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Reviewer :
 Rob Cowan


Bach’s Cello Suites, or movements from them, have luxuriated in versions for harpsichordists, gambists, guitarists, viola players and latterly for violinists, with Rachel Podger’s complete violin version being Giuliano Carmignola’s nearest rival on disc. Put simply, the altered sound world entails an upward shift of a fifth, where, as Carmignola points out in his booklet interview, ‘transposition was necessary in order to recreate the same technical-musical structure as the original’. The one exception is the Fifth Suite, where Bach calls for scordatura (altered tuning) and where transcriber Marco Serino in turn prepared two versions, one without scordatura and one with, which Carmignola prefers, largely because of the brighter sound frame that it offers him.


Reviewing Podger’s set, Peter Quantrill remarked that she ‘treads lightly on the Courante of No 2 where cellists dig deep, but she takes care to preserve the ungainly chords of the same suite’s Minuet’. Turn then to Carmignola’s stately reading of the latter and although the texture remains bright, the sense of abrasive confrontation levels with the gutsy manner of any cellist. In the Courante Carmignola is again fullon, Podger gentler and marginally more flexible, a trend that registers again and again when comparing the two sets. But there’s far more to it than that. For the Fifth Suite’s Sarabande Carmignola is a weeping mourner at some unnamed memorial, or so it seems, a sorrowfully apposite impression within the confines of lockdown and the Ukraine tragedy. As a listener you don’t need to take that stand, of course, and yet the sense of aloneness is quite unlike Podger’s sensitive rendition, which although responsive to the notes lacks Carmignola’s palpable feeling of an underlying narrative. (As additional evidence, compare the timings: Podger at 2'29", Carmignola 4'15".)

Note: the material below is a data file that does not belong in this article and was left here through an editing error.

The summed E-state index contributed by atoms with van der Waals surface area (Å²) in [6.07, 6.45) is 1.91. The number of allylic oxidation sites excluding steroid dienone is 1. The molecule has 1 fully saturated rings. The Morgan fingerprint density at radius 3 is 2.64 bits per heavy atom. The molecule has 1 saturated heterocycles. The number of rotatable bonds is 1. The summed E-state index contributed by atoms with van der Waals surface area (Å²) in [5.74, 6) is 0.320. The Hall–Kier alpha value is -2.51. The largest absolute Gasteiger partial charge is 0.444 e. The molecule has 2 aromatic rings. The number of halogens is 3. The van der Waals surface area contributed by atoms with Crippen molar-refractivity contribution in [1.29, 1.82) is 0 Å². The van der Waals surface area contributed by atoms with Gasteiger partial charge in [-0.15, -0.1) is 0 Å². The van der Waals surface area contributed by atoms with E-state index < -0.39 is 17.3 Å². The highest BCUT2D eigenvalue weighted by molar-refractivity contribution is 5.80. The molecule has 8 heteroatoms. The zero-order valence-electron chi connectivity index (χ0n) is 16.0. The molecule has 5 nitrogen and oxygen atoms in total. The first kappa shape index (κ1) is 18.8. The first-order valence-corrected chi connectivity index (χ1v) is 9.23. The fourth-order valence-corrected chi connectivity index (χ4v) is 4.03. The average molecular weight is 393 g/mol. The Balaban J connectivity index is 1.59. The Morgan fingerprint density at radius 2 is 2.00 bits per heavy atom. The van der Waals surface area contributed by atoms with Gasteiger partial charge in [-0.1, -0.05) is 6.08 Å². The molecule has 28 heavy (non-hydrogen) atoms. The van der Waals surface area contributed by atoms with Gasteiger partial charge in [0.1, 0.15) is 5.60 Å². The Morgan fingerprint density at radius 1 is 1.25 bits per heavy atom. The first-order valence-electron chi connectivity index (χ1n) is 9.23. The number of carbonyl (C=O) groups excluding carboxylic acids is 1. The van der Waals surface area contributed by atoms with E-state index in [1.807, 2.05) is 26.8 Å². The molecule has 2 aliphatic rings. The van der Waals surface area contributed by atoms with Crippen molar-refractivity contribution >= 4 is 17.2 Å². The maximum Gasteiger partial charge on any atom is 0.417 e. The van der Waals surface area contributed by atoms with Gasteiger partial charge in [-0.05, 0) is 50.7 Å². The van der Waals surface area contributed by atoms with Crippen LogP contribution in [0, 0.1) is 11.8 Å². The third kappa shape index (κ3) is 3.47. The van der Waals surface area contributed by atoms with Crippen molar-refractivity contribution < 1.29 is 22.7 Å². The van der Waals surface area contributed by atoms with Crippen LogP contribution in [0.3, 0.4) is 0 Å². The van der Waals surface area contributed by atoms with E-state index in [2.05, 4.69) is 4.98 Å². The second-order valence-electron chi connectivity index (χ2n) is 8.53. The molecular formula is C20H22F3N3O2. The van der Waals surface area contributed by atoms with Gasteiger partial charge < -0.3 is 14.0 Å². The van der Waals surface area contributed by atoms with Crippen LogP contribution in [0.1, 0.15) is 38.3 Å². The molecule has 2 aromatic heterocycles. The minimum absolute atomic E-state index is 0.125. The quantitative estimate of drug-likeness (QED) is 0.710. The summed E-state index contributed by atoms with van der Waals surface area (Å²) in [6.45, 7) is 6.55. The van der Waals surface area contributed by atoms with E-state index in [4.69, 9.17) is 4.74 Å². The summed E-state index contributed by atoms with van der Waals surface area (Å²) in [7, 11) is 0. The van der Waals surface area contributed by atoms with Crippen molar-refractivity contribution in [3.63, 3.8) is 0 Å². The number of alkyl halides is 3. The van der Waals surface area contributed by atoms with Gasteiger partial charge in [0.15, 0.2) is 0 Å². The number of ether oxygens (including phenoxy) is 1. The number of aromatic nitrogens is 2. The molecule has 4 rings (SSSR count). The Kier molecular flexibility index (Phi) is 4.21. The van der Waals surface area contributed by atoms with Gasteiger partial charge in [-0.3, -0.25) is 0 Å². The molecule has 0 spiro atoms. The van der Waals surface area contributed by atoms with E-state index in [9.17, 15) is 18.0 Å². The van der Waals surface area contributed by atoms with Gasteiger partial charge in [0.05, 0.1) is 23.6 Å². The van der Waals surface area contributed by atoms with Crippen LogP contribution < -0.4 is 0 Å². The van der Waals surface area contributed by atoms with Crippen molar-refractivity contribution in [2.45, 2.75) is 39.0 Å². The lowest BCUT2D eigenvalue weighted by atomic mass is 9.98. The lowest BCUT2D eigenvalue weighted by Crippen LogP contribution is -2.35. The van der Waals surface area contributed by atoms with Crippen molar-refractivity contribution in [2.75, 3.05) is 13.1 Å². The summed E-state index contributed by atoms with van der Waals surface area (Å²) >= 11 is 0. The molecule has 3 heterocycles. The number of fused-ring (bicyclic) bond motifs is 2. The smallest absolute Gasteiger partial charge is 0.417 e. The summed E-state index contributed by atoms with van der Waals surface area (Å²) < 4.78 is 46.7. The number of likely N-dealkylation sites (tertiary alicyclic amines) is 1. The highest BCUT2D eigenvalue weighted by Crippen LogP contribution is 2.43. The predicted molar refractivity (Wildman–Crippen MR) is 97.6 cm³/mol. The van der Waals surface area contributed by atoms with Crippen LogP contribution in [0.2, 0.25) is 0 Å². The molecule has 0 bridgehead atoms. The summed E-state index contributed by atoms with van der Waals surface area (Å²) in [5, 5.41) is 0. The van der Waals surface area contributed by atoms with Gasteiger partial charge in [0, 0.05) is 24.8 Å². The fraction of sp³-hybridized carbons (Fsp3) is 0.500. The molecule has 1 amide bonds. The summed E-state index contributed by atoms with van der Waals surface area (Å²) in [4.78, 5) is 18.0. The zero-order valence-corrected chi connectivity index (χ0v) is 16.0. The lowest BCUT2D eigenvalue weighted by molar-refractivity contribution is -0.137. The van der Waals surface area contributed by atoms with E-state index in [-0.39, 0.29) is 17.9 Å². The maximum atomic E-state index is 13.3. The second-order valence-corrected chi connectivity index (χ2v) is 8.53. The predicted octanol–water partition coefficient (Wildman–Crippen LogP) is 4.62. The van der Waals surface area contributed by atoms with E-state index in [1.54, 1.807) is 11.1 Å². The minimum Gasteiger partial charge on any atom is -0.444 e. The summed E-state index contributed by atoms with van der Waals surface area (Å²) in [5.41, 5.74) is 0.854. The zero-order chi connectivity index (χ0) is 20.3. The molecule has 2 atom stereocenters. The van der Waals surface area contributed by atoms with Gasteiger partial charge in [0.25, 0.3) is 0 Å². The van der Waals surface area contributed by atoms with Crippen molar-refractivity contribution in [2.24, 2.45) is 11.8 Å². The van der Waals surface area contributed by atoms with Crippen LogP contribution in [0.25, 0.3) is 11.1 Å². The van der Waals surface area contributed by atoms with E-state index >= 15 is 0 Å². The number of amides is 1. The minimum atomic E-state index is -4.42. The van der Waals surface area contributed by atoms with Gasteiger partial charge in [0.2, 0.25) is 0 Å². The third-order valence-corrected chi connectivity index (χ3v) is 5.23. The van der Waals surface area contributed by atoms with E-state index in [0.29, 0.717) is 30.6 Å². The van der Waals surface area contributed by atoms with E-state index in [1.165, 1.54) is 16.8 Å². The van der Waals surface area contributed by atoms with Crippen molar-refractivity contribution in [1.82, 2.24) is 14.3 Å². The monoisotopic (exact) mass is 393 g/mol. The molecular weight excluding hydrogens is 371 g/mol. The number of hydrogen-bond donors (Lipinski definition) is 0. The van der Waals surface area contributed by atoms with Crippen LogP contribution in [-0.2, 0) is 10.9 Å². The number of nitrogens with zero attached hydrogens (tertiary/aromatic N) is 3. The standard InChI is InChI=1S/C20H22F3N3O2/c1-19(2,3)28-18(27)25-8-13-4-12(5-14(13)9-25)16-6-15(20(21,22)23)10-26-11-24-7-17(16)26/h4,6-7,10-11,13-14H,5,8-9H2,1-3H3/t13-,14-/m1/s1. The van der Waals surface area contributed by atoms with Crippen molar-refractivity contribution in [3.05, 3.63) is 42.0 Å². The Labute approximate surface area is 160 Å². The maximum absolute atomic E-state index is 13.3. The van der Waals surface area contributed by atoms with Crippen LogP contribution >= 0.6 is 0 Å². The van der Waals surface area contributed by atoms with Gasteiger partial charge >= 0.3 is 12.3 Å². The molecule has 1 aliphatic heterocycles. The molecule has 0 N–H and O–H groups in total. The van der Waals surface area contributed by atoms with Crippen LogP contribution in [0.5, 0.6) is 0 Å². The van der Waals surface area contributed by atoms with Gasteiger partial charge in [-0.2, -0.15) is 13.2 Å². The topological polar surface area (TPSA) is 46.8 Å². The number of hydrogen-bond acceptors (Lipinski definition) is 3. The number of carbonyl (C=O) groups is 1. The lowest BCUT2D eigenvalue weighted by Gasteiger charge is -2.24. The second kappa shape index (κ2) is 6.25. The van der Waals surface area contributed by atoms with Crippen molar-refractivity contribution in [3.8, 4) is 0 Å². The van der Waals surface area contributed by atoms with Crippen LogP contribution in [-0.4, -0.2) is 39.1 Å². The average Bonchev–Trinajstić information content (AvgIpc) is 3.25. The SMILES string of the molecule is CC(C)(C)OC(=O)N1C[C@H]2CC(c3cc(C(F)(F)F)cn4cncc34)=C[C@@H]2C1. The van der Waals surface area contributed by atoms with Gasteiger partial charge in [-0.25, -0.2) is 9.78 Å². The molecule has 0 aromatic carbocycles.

Contrasts again abound in the Sixth Suite, which is in D major no matter which way you turn, violin or cello. Carmignola’s long-breathed account of the Allemande, with well-aimed ornaments and expressively distended phrasing, is extraordinarily beautiful. His audible pressing on the instrument’s fingerboard almost enhances the sense of tension, whereas the Suite’s motoric Prelude has a rhythmic pungency, almost Bruegel-like in its invitation to dance or sway (what unalloyed joy this man conveys through his playing!) that suggests a gospel preacher in full flow. Which brings me to a point that may cause some to shake their heads in this fundamentally secular age. By his own admission, Carmignola is a religious man: ‘I have the faith of simple, humble people, as my maternal grandmother and my parents were’, if I may once again quote his booklet interview. Even more significantly, Bach himself also had ‘simple faith’. Would any of his great masterpieces have been conceivable without the founding stone of spiritual awe, whether denominationally sanctioned or not? Speaking personally, I doubt it. Carmignola’s playing conjures a combination of prayerful meditation and earthy dancing, basic Bachian credentials that these masterpieces thrive on, no matter who’s playing them or on what instrument. Carmignola would unquestionably be my recommended choice for a violin version of the Suites.

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